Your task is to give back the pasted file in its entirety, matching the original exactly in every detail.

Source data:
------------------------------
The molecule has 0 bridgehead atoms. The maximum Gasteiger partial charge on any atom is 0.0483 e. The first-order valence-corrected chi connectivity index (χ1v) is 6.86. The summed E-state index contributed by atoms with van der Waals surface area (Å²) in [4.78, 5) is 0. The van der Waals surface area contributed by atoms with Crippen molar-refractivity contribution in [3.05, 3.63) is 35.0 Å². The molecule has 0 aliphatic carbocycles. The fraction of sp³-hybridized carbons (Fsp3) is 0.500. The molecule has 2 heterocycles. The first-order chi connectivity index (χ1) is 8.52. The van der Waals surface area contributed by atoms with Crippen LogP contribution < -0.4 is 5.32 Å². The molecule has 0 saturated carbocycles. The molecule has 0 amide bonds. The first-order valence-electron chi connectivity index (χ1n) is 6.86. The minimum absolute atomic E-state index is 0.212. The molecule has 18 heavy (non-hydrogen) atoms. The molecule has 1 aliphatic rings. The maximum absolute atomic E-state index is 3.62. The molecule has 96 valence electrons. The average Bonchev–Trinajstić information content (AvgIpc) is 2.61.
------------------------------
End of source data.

The molecule has 0 bridgehead atoms. The maximum Gasteiger partial charge on any atom is 0.0483 e. The first-order valence-corrected chi connectivity index (χ1v) is 6.86. The summed E-state index contributed by atoms with van der Waals surface area (Å²) in [4.78, 5) is 0. The van der Waals surface area contributed by atoms with Crippen molar-refractivity contribution in [3.05, 3.63) is 35.0 Å². The molecule has 0 aliphatic carbocycles. The fraction of sp³-hybridized carbons (Fsp3) is 0.500. The molecule has 2 heterocycles. The first-order chi connectivity index (χ1) is 8.52. The van der Waals surface area contributed by atoms with Crippen LogP contribution < -0.4 is 5.32 Å². The molecule has 0 saturated carbocycles. The molecule has 0 amide bonds. The first-order valence-electron chi connectivity index (χ1n) is 6.86. The minimum absolute atomic E-state index is 0.212. The molecule has 18 heavy (non-hydrogen) atoms. The molecule has 1 aliphatic rings. The maximum absolute atomic E-state index is 3.62. The molecule has 96 valence electrons. The average Bonchev–Trinajstić information content (AvgIpc) is 2.61.